Family issues during the COVID-19 pandemic

Due to Covid-19 restrictions I decided to move back to my family home before borders closed. My parents have had an uneasy marriage since I was born, but it has steadily gotten worse and came to a breaking point just before I went home.
Their relationship is highly conflictual, and they are in the process of getting a divorce. The environment at home is very difficult, my parents are verbally aggressive towards each other and will often speak critically about the other in the presence of myself and my younger siblings. When I speak to them about their behaviour it has not changed anything and leads to conflict. They are both at fault from my perspective and have not taken the steps required to create a better environment for my siblings.
My dad is very busy at work and often avoiding conflict with my mum, and my mum is preoccupied with her feelings about my dad. As a result, I end up being the role model to my younger brother and sister. This is taking a toll on the time in which I could be studying.
I’m afraid that when I leave to go back to Melbourne in the holidays nothing will change. I can’t focus on my exams and frequently find I am tired. I guess I just want some reassurance that I’m not crazy and that this isn’t okay, even though my parents treat it as the norm.

Thank you for sharing your story– what a difficult experience for you! I can see that you care a lot about your younger siblings and I’m really glad you reached out. The way you are feeling sounds like a normal response to a difficult situation and when we are experiencing hard times, we sometimes need extra support.

It sounds like you feel pressure from many sides: trying to be a good role model to your brother and sister; feeling stressed and angry about the conflict at home; concern about the impact on your siblings when you return to Melbourne; sleep difficulties; and also the challenge of keeping up with your studies and exams. This is a really tough situation and it makes sense that you are struggling with it.

When there’s conflict in a family (whether it’s expressed or not), it can feel a lot like being on a boat in a storm. A seasoned captain knows they need to make some adjustments (drop an anchor, let down a sail, get more sailors on deck) in order to get through the period of rough weather. They also understand the kinds of things that are in their control, and the things that aren’t. From your description of the situation, it is likely that you are not able to directly change the source of stress, your parent’s relationship and their behaviour, for which they are solely responsible.

So, as you find yourself in this storm the following suggestions may give you tools to help you to navigate this difficult time:

  • Look after yourself. This is a tough time. Studying at Uni is hard enough, let alone when there are other personal challenges. Check out the CAPS resources on supporting your Wellbeing, including information on how to improve your sleep.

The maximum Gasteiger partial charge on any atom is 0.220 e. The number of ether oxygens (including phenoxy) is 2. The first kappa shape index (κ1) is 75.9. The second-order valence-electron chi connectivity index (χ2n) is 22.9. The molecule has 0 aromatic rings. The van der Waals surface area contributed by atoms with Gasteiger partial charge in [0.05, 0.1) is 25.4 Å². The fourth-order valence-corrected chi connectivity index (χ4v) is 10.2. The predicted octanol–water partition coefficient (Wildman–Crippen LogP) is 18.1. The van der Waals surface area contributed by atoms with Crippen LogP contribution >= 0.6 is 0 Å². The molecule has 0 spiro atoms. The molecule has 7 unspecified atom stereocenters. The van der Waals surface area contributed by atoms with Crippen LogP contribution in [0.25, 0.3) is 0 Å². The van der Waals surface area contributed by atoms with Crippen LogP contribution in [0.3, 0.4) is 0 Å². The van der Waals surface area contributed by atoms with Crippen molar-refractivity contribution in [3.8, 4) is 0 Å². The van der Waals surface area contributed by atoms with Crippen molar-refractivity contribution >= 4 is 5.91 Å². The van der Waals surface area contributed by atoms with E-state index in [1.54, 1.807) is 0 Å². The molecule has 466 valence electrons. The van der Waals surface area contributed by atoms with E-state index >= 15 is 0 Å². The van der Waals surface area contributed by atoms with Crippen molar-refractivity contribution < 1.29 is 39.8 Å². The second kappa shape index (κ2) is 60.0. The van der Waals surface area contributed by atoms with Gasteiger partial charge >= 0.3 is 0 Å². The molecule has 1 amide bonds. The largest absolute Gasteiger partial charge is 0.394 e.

• Acknowledge your feelings.  When we are facing challenging situations, it is normal to experience intense emotions. Emotions are a form of energy, which may become overwhelming when we find ourselves in the midst of a personal ‘storm’. Allow yourself time to observe and express what you’re feeling. This could be through journalling, talking with supportive others, mindfulness practice, or creative activities such as drawing, painting, poetry, music.
  • Practicing mindfulness is also an effective way to cope during stressful situations. It helps us focus on the “here and now”, rather than on worries about the future or ruminating on the past. You might considering registering for the CAPS ‘Midday Mindful Moments’ sessions that are held via Zoom on Wednesdays and Fridays. There are also commonly used mobile apps, such as Smiling Mind and Headspace, which include mindfulness exercises and other helpful tips to manage stress.
  • I also suggest that you take time to connect with friends, and do things that you find enjoyable, such as a walk outside. There are established benefits for our mental health that come from connecting with others and from spending time in nature.
  • Consider booking an appointment to see one of our counsellors at the CAPS service. It may be helpful to have some one-on-one support to learn more about things like: personal boundaries (how to be responsible for our stuff, but not take on other people’s responsibilities); interpersonal effectiveness (such as assertive communication); and value-guided living (living a meaningful life).
  • Finally, although you didn’t mention being concerned about your safety, or the safety of your siblings, the Safer Community program at the University can provide support for students who are concerned about family violence.


Leave a Reply

Your email address will not be published. Required fields are marked *